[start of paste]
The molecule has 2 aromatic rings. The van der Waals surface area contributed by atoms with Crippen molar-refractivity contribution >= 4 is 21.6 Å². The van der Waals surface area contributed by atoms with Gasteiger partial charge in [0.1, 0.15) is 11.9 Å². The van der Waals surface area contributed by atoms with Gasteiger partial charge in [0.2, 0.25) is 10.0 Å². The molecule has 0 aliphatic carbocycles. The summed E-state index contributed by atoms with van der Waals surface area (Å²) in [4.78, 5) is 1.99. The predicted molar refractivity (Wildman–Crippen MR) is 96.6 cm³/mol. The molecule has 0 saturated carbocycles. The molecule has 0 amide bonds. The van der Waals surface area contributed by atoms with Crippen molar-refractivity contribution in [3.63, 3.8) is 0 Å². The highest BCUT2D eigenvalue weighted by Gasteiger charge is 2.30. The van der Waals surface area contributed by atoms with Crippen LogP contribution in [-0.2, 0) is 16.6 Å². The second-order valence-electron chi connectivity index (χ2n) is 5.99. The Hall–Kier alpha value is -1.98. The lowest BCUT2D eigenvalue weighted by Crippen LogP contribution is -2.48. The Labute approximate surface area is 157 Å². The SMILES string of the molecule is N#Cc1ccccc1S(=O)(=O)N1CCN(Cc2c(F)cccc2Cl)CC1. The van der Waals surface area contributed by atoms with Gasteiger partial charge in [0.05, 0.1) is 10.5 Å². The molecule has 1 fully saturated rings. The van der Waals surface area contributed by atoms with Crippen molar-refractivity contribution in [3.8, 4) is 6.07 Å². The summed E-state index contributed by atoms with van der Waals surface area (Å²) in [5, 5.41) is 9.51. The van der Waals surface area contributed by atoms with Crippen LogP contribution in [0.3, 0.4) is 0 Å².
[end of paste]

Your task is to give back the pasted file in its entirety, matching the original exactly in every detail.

The molecule has 2 aromatic rings. The van der Waals surface area contributed by atoms with Crippen molar-refractivity contribution >= 4 is 21.6 Å². The van der Waals surface area contributed by atoms with Gasteiger partial charge in [0.1, 0.15) is 11.9 Å². The van der Waals surface area contributed by atoms with Gasteiger partial charge in [0.2, 0.25) is 10.0 Å². The molecule has 0 aliphatic carbocycles. The summed E-state index contributed by atoms with van der Waals surface area (Å²) in [4.78, 5) is 1.99. The predicted molar refractivity (Wildman–Crippen MR) is 96.6 cm³/mol. The molecule has 0 saturated carbocycles. The molecule has 0 amide bonds. The van der Waals surface area contributed by atoms with Crippen molar-refractivity contribution in [3.63, 3.8) is 0 Å². The highest BCUT2D eigenvalue weighted by Gasteiger charge is 2.30. The van der Waals surface area contributed by atoms with Crippen LogP contribution in [-0.2, 0) is 16.6 Å². The second-order valence-electron chi connectivity index (χ2n) is 5.99. The Hall–Kier alpha value is -1.98. The lowest BCUT2D eigenvalue weighted by Crippen LogP contribution is -2.48. The Labute approximate surface area is 157 Å². The SMILES string of the molecule is N#Cc1ccccc1S(=O)(=O)N1CCN(Cc2c(F)cccc2Cl)CC1. The van der Waals surface area contributed by atoms with Gasteiger partial charge in [0.05, 0.1) is 10.5 Å². The molecule has 1 fully saturated rings. The van der Waals surface area contributed by atoms with Crippen molar-refractivity contribution in [3.8, 4) is 6.07 Å². The summed E-state index contributed by atoms with van der Waals surface area (Å²) in [5, 5.41) is 9.51. The van der Waals surface area contributed by atoms with Crippen LogP contribution in [0.3, 0.4) is 0 Å².